Wind Arrives for RC44 Cascais World Championship
Published on October 1st, 2015
Cascais, Portugal (October 1, 2015) – RC44s are not supposed to race at night, but after a windless, race-free opening day at the RC44 Cascais World Championship and a windless morning today, Principal Race Officer Peter Reggio was not going to miss an opportunity.
The sea breeze finally came good mid-afternoon allowing a first start at 1530, but this resulted in a general recall and a black flag second start that got away cleanly. After all this and the three solid races that followed, the sun was getting low in the sky.
Open to the Atlantic, Cascais has the reputation of being a windy venue, but thanks to a giant area of high pressure hovering over Europe, the gradient breeze has all but shut down off the Portugese coast. Thankfully unlike yesterday, a sea breeze was able to develop today and the teams were at last able to get their first World Championship points on the board.
While today was sailable in 6-10 knots, the northwesterly breeze blowing along the coast was decidedly patchy. This, combined with a powerful tide thanks to the full moon having just passed, resulted in a day when consistency was vital and the tacticians had to earn their keep.
Doing this best was Igor Lah and Team CEEREF, which posted a 2-1-5 today, leaving the Slovenian team three points clear of defending World Champion, Vladimir Liubomirov’s Bronenosec Sailing Team.
“It was really nice,” said Lah, the 2013 RC44 World Champion. “We know we are in good form, but this result shows it. We made no mistakes – we just wanted to be clear of everybody and sail our own race. The team was brilliant.”
“Igor did a fantastic job of driving the boat today and the guys kept him fast, both upwind and downwind,” said Team CEEREF’s British tactician Adrian Stead, adding that their consistency today came about through sheer process: “We kept doing what we’ve been working at for the last two regattas. We are pleased with our speed, pleased with our boat handling and our goal was to be precise in as many races as we could.
“We had a good first race, a very good second race and the third was about digging our way out of a poor start, when we managed to turn an eighth into a fifth.” And this was despite nearly coming to blows with Artemis Racing at the weather mark when the Swedish boat snagged the mark and then got caught in irons.
According to Stead a lot of today’s trickiness on the race course came through the powerful tide turning half way through racing. “There were quite a lot of current swirls and you had to keep looking to see what was actually happening. Typically the right is strong [for the wind] but today you had to be very open-minded.”Many of the top teams endured poor finishes today, Team Aqua with past RC44 campaigner Patrick de Barros at the helm in Chris Bake’s absence, suffering two, which may prove too much from which to recover.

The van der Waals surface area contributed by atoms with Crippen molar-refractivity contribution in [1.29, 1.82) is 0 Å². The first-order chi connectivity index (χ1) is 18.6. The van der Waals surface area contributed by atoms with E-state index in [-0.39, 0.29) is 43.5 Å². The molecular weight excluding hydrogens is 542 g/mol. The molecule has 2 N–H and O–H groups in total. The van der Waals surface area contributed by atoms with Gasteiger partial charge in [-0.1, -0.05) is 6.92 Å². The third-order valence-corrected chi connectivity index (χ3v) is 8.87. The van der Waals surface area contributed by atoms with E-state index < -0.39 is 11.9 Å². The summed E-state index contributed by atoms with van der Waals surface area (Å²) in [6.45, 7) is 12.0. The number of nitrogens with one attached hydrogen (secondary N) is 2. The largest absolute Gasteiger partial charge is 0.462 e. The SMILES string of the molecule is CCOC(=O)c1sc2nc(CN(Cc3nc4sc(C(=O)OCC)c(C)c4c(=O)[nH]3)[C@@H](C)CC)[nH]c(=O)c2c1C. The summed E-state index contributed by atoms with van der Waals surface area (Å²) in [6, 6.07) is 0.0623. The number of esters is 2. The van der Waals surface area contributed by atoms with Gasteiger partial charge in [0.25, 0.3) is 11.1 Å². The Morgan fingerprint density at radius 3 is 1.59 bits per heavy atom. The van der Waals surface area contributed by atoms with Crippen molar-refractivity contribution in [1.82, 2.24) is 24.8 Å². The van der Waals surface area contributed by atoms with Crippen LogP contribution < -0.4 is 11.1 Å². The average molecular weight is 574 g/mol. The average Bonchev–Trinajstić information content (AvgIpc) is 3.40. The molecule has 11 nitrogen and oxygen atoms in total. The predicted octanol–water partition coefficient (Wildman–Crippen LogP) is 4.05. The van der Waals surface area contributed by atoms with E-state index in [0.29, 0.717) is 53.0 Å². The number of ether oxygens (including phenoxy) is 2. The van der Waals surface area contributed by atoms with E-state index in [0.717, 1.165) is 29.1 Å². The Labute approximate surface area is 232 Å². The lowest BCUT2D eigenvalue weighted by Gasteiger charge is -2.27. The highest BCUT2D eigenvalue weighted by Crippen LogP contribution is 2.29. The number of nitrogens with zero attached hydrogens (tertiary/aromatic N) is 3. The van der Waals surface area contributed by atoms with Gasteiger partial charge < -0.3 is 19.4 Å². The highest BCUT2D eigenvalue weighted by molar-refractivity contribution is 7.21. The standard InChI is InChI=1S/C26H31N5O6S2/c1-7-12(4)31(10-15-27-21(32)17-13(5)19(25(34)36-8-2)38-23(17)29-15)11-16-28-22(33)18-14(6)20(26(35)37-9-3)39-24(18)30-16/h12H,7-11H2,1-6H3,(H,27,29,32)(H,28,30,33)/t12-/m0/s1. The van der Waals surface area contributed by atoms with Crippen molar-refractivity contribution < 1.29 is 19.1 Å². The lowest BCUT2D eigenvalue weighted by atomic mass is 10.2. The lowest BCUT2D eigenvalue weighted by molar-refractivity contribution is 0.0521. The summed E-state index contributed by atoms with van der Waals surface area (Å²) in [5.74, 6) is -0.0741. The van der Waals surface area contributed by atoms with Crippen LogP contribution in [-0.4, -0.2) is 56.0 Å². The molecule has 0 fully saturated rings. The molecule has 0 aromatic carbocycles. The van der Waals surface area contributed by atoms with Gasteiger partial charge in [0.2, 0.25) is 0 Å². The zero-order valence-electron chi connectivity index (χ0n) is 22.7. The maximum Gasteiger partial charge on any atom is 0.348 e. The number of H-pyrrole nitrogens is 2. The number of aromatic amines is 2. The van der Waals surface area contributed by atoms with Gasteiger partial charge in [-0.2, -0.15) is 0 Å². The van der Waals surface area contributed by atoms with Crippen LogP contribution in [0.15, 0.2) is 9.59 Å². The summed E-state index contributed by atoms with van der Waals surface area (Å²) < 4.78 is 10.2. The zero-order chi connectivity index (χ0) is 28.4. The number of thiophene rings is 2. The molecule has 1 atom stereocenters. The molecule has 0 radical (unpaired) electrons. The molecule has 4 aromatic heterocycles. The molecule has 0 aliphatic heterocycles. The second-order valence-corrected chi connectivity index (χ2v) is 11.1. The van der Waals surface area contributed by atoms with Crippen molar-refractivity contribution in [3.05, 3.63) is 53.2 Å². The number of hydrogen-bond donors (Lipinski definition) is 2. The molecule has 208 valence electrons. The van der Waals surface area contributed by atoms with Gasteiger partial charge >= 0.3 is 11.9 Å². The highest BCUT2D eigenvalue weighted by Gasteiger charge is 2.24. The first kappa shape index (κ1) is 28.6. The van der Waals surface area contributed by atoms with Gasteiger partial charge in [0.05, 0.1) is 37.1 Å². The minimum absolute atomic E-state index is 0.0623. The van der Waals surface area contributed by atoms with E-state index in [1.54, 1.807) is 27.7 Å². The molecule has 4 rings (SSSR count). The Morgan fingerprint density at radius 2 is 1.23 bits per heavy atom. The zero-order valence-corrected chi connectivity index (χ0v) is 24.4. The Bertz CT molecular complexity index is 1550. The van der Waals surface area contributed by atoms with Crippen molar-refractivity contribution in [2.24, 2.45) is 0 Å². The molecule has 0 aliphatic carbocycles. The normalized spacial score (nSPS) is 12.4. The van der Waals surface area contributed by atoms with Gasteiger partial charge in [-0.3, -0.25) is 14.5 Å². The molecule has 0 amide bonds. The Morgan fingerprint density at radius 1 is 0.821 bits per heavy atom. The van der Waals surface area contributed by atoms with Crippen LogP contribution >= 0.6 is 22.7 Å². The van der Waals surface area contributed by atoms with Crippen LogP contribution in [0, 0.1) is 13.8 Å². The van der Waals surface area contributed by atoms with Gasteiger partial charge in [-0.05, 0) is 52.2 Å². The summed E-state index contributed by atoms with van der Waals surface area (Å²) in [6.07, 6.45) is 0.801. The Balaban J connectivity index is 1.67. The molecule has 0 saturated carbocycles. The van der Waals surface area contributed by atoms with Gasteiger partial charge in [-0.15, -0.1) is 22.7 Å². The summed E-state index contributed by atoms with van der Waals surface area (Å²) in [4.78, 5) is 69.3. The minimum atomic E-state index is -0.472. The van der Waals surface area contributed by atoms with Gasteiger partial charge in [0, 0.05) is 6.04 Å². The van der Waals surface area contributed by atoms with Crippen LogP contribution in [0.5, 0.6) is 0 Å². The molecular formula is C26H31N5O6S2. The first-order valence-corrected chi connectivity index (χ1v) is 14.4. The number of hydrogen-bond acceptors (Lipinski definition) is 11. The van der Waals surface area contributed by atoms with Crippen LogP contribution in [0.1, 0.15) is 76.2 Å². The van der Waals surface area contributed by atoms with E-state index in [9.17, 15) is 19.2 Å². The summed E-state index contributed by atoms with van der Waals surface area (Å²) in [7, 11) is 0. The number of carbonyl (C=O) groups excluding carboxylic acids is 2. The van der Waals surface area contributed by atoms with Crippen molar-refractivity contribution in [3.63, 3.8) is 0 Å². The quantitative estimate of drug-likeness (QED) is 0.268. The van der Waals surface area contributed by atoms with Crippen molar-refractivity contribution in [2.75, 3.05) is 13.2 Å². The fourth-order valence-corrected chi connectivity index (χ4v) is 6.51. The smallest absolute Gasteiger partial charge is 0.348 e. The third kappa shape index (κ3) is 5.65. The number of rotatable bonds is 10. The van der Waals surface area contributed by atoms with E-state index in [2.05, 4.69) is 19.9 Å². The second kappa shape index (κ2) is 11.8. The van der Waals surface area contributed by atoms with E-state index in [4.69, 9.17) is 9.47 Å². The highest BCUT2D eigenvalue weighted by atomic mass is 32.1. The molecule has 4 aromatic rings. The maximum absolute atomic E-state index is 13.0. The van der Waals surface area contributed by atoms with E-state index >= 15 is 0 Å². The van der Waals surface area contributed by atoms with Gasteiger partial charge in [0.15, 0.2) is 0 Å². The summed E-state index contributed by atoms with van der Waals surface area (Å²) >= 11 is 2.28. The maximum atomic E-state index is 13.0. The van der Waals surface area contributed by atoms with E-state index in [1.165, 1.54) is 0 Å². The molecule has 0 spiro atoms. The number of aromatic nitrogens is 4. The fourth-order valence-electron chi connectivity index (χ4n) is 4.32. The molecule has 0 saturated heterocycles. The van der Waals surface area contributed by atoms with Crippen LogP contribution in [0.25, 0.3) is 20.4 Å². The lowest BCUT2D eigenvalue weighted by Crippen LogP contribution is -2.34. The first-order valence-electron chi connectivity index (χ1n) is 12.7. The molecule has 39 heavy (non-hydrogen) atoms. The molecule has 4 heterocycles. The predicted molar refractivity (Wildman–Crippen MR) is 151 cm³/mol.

John Bassadone’s Peninsula Petroleum Sailing Team, the 2012 World Champion, claimed today’s first race, but had to fight back after getting caught in irons and being last off the start line in race two. She too has a stand-in helmsman in Antonio Sodo Migliori, a two time Farr 40 World Champion.
“It was a little up and down,” admitted tactician Vasco Vascotto.”It was the first day for Antonio driving the RC44 and it was tough.” In the first race Peninsula Petroleum won after claiming the pin, but in the second she got squeezed out after a fight with Team Nika left her parked, head to wind. “We didn’t accelerate in the proper way – it was a nightmare,” recalled Vascotto.
“Then, in the last race I made a bad call at the start. I knew the right was strong, but our instruments were showing 10 degree pin end bias. I think I didn’t make the right calculation. But we are happy, we are still in there.”
With Team CEEREF claiming race two, it was the turn of Vladimir Proshikin’s Team Nika, the current RC44 Championship Tour leader, to win. However this was after a disappointing 11th place in race one. “I had such a bad start, and actually we made a couple of mistakes. Everything went wrong,” recounted Proshikin. “Then in the second race we had a perfect start, unfortunately we came just fourth. In the last race everything went right – a good start at the committee boat and it was just a bit better – smooth movement, we stayed right, laylines were taken very nicely. It all worked.”
Tomorrow looks set to have the most sailable breeze of the regatta with the first warning signal once again scheduled for midday.
Racing continues daily through October 4.
Report by Amy Cada, Into the Blue